Rabbi Shlomo Noginski was stabbed multiple times in the Brighton Common park at Chestnut and Washington streets, near the Shaloh House school.
A suspect, later identified as Khaled Awad, 24, of Brighton, was arrested a short time later on Chestnut Hill Avenue, authorities said.
His age is unclear.
The suspect approached the rabbi while he was on the phone and sitting on the school steps, Rodkin told WCVB-TV.
The suspect asked for the rabbi’s car keys and Noginski ran across the street into a park where he was stabbed, Rodkin said.
As soon as the school learned of the knife stab, the facility was locked and no children were ever at risk, Rodkin said in the Facebook post.
Noginski is an Israeli national who came to the Boston area as an envoy to spread the Chabad message, New England consul general Meron Reuben told the Boston Herald.
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Boston Police were called to Shaloh House on Chestnut Hill Avenue around 1 p.m. after Noginski was attacked by a man outside. Noginski was rushed to Boston Medical Center with what police described as non-life-threatening injuries. He was released overnight.
Police arrested 24-year-old Khaled Awad in connection to the stabbing. WBZ-TV I-Team sources said he was armed with a gun and a knife.
“The attacker came to him and pointed a gun at him, and said, ‘Open your car.’ [Rabbi Noginski] gave him the key and said, ‘Here’s the key’. And he said ‘No, you open the car.’” said Dan Rodkin, Executive Director of the Shaloh House.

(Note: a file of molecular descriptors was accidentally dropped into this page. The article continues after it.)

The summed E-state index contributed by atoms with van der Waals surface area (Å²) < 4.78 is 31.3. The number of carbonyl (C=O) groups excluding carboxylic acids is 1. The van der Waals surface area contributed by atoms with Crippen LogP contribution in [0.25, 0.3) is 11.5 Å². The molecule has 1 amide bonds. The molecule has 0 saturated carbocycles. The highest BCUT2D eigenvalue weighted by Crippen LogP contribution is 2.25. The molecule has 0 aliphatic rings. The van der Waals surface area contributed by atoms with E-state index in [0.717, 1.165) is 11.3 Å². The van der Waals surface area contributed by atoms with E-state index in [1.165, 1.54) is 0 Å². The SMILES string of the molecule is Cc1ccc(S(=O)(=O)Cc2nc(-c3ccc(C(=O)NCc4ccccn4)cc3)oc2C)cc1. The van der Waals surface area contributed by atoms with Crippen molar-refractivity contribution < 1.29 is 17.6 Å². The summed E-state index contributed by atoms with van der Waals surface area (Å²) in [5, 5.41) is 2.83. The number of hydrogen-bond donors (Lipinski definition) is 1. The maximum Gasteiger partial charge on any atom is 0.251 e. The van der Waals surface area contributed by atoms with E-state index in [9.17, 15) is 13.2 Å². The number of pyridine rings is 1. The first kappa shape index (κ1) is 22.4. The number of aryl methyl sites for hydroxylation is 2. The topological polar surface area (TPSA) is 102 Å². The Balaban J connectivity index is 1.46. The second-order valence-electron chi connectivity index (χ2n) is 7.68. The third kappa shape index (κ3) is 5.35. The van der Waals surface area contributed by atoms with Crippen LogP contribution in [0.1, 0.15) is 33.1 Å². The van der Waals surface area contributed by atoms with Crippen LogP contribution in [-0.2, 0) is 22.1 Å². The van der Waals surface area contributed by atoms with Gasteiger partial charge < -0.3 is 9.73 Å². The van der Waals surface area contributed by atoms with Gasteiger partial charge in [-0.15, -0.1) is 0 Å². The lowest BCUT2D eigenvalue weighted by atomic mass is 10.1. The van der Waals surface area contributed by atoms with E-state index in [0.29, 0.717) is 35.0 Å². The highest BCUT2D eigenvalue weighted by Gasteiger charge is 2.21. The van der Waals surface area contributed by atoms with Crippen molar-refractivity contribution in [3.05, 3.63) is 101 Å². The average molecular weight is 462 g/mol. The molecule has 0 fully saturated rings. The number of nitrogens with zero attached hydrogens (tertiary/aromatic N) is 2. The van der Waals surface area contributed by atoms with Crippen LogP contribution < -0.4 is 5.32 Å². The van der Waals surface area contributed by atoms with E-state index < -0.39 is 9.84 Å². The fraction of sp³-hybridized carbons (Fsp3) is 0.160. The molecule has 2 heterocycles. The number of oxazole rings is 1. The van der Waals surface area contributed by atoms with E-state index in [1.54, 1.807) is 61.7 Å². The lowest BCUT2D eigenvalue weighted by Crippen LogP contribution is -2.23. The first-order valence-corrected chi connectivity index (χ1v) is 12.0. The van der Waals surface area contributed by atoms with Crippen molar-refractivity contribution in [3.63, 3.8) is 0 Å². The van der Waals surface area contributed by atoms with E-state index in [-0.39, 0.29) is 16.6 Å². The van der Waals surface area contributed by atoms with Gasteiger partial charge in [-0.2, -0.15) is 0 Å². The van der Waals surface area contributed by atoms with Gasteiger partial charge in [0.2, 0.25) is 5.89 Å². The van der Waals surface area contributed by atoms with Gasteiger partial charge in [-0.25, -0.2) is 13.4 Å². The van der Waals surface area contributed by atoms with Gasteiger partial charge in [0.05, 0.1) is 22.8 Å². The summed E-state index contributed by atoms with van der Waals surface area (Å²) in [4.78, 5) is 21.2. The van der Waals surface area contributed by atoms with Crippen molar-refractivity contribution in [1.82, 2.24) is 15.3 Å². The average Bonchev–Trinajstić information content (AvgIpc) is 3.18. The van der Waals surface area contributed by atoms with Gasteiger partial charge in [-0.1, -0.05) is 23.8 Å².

Police said they are still investigating the motive behind the attack.
Security will be increased at Shaloh House throughout the remainder of the summer, Rodkin added.
“A Jewish saying says, ‘A little bit of light pushes away a lot of darkness. Good has much more powerful than evil,’“ Rodkin said.
Boston police said Thursday night that Khaled Awad, 24 of Brighton, was arrested on charges of assault and battery by means of a dangerous weapon and assault and battery on a police officer. He was due to be arraigned in Brighton District Court.
The Boston Police Department is currently investigating to determine whether or not the incident is a hate crime, Janey said Friday.
“We will not allow fear to divide us. Instead, we will stand united in our faith, our faith as the community,” Janey said. “Our faith as a people who believe in the ideals of this country. This is the Fourth of July weekend. The weekend that we celebrate independence in America, the weekend that we celebrate freedom. We all deserve the opportunity to live freely, and certainly, that is true of our Jewish brothers and sisters.”